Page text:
I’m not sure that all of that gear really made a difference.  The folks using our basic rental rods do just as well.  The guys who bring a minimum of gear do just as well.

But, here’s the issue I see with these guys getting caught up in the technology.

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They still don’t know the basics. 

I’m guilty of that myself.  I get into a new hobby or interest and then I need all the accessories. Then I  realize…whoa…slow down! 

Put down the catalogs.  Stop web-surfing Amazon.

I need to back up and get some foundation so I know how to use all this great stuff.

I know for a fact, these guys still don’t know how to tie basic fishing knots…because I’ve sat with them and showed them some knot tying. 

But, I know they don’t trust their own knots.  So they always let my captain tie up their rigs.  And bait their hooks for them.

I know as well that they don’t know how to cast or how to work a jig.

They really don’t understand why some people use braided lines.  They don’t know why they need to tie fluorocarbon to regular mono.  Aren’t both kinds of lines invisible?

Why do we use certain hooks?  

They don’t understand how to set the drags or why you can’t just “button down” the drag when a fish is running.   Why can’t you just “winch” the fish to the boat?

Well most of us know…it just doesn’t work like that!

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The thing is sometimes we can get so wrapped up in all the cool fun stuff that we forget the basics.  We trip all over ourselves because of the technology and the “latest and greatest” claims. 

Why take the time to learn when technology will help us fast-forward to our goal? 

Don’t learn to tie knots.  Buy a gadget instead. 

Don’t learn to read the water.  Buy the battery-operated underwater drone camera. 

Don’t learn how to make a jig swim.  Buy a rechargeable lure that swims all on it’s own!

Sheesh! Stop me!

We make it more complicated than it really is.  We can’t see the forest for the trees or the water through all the gear in front of our eyes.  

If fish could laugh, I’m sure they would. 

That’s my story!

Jonathan

______________

Jonathan Roldan has been writing the Baja Column in Western Outdoor News since 2004.  Along with his wife and fishing buddy, Jilly, they own and run the Tailhunter International Fishing Fleet in La Paz, Baja, Mexico  www.tailhunter.com.

They also run their Tailhunter Restaurant Bar on the famous La Paz malecon waterfront.  If you’d like to contact him directly, his e-mail is: jonathan@tailhunter.com

Or drop by the restaurant to say hi.  It’s right on the La Paz waterfront!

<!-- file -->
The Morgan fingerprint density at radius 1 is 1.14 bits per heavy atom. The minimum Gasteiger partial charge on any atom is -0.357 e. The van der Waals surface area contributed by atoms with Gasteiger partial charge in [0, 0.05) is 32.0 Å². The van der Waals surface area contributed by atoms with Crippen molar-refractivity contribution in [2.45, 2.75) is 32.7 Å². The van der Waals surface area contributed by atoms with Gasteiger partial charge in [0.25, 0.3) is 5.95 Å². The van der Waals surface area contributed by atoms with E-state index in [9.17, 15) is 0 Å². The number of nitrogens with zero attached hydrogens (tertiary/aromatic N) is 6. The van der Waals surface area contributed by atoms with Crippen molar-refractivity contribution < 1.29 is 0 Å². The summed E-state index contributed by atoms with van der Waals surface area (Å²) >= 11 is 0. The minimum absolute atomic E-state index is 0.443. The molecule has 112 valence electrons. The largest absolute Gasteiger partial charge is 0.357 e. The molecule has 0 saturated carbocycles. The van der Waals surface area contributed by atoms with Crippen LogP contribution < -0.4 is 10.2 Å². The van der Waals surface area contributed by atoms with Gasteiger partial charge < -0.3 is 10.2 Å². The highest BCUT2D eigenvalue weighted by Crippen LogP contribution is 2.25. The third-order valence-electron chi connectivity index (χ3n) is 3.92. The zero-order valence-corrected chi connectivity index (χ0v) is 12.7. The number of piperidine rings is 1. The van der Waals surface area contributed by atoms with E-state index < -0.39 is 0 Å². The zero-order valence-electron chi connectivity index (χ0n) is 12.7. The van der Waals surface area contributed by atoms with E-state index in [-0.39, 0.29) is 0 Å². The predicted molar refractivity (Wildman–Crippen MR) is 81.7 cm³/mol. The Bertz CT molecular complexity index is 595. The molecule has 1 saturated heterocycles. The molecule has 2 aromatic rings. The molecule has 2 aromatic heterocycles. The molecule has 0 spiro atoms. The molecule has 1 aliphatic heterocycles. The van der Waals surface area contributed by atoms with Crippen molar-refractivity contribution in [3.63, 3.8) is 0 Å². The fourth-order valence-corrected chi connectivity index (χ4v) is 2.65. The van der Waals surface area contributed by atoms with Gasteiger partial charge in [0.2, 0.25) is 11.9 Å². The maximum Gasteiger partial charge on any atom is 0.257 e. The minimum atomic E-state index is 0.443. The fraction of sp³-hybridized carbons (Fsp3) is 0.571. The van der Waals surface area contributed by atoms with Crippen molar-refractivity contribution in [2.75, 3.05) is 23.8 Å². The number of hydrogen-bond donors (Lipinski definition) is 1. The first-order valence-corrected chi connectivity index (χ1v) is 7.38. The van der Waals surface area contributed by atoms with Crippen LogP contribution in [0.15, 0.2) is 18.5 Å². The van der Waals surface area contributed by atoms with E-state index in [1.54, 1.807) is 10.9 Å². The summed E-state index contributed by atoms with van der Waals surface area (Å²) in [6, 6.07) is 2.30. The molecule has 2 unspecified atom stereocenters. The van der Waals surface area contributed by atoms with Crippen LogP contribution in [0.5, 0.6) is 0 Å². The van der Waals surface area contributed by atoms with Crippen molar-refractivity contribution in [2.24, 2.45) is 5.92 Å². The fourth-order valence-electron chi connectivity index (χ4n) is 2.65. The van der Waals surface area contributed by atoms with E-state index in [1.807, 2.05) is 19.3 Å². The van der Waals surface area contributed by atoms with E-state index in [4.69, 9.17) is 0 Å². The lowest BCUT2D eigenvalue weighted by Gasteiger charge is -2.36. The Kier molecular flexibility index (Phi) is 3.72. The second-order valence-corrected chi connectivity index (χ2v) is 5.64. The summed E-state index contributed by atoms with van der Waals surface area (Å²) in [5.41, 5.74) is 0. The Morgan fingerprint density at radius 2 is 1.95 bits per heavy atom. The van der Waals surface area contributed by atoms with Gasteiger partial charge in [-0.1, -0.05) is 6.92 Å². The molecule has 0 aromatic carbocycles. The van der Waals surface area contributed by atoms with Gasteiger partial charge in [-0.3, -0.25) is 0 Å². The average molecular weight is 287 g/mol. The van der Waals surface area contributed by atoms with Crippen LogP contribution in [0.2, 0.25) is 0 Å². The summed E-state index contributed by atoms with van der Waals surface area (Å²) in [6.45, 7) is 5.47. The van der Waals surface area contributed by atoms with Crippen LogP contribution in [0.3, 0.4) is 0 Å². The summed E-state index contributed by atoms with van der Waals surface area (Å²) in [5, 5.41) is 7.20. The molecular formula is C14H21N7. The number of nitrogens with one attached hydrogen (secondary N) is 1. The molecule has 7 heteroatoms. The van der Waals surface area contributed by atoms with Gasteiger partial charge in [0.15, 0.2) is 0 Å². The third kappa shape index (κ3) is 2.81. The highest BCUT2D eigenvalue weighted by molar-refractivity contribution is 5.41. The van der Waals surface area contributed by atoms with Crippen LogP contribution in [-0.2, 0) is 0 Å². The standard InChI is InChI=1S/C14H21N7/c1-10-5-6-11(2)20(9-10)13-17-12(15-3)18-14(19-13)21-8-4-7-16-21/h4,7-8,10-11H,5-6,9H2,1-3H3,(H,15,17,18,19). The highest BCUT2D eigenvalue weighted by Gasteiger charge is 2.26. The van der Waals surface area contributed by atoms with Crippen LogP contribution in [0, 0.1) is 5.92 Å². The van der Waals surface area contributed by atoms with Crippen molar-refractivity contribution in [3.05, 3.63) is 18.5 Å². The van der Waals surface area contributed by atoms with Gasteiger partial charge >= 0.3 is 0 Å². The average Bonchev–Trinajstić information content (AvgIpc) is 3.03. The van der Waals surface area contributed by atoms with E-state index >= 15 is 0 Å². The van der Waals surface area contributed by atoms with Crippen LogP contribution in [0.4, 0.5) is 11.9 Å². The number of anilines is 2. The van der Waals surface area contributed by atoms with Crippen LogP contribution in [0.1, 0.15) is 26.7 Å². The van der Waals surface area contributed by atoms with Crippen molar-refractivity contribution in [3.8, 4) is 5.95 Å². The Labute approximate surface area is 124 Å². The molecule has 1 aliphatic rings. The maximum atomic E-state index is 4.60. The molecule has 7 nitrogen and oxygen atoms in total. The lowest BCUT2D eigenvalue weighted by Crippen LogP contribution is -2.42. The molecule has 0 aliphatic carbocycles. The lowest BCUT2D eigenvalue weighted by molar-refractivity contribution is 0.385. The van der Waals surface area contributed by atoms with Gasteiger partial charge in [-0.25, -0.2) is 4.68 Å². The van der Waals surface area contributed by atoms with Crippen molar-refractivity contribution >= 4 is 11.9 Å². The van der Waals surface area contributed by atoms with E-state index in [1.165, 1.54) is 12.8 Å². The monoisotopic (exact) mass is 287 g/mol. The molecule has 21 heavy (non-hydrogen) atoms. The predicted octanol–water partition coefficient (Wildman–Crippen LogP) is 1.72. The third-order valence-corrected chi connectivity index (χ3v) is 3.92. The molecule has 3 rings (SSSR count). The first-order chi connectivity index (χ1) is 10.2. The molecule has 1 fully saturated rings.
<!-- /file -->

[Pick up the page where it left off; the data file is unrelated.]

_____________

Jonathan Roldan’s
Tailhunter International

Website:

Mexico Office: Tailhunter International, 755 Paseo Obregon, La Paz, Baja Sur, Mexico

U.S. Mailing Address:  Tailhunter International, 8030 La Mesa Blvd. #178, La Mesa CA  91942
Phones:
from USA : 626-638-3383
from Mexico: 044-612-14-17863
.

Tailhunter Weekly Fishing Report:  http://fishreport.jonathanroldan.com/

Tailhunter YouTube Video Channel:

“When your life finally flashes before your eyes, you will have only moments to regret all the things in life you never had the courage to try.”

Read Full Post »

FEELING A LITTLE MORE NORMAL AGAIN

SALUD!!!!

FEELING A LITTLE MORE NORMAL AGAIN

Originally Published the Week of May 17, 2021 in Western Outdoor Publications

The vibe just kinda just hit me this week.

         I had to go down to Cabo San Lucas which is about 100 miles south of us where we live in La Paz.  Had to take care of some business, but also check out the Cabo Airport.

         I got stuck in traffic.

         It’s been awhile since I’ve been stuck in traffic down here.  I mean, not just slo-mo movement.  I mean gridlock bumper-to-bumper stuff.  

         At the airport, to drop off folks, shuttle vans and taxis were triple-parked trying to let folks off at the curb.  Inside the terminal lines snaked back-and-forth and up-and down. 

        It was a morass of people struggling  to find their proper lines to check in for their flights as well as get their covid tests.

         Picking folks up, the same thing.  Chaos.  People ready and anticipating a cold margarita and sunny vacations now stuck in lines.  Buzz kill.

         Like being a kid getting taken finally to Disneyland then realizing it’s a 2 hour line to get on your favorite ride.

         From the time planes were landing, it was taking 1-2 hours for folks to get off the plane and get their luggage. Then, they had to navigate get through more snaking lines for immigration and finally customs and luggage x-rays.

         It was another hour wait to get a rental car…if you’re lucky.

         As my amigo and I sat in the car waiting for traffic, I looked at him and said, “I guess we’re back to normal.”  And went back to drumming my fingers on the steering wheel.

         And so it is.  I guess we’re somewhat back to normal.  At least it feels like it. The new normal?  Maybe so.

         There’s no doubt that Mexico, especially Baja, has become the #1 vacation target for Americans looking to get away…finally.  Covid or no covid.  Vaccine or no vaccine.

         Mexico is close. A quick little plane ride.

        There’s no quarantine.  It’s economical. It’s a long weekend.   

       To many the culture is not so unfamiliar.  It’s second nature to many Americans.    It’s not like going to France or Italy or somewhere in Asia.  And, getting back home is easy too.

         Although Baja still has restrictions, truthfully, they are almost un-noticeable.

         Sure, you still gotta wear a mask.  It’s a requirement, but it feels very relaxed.  No one is shaking a finger at you if you’re not wearing one.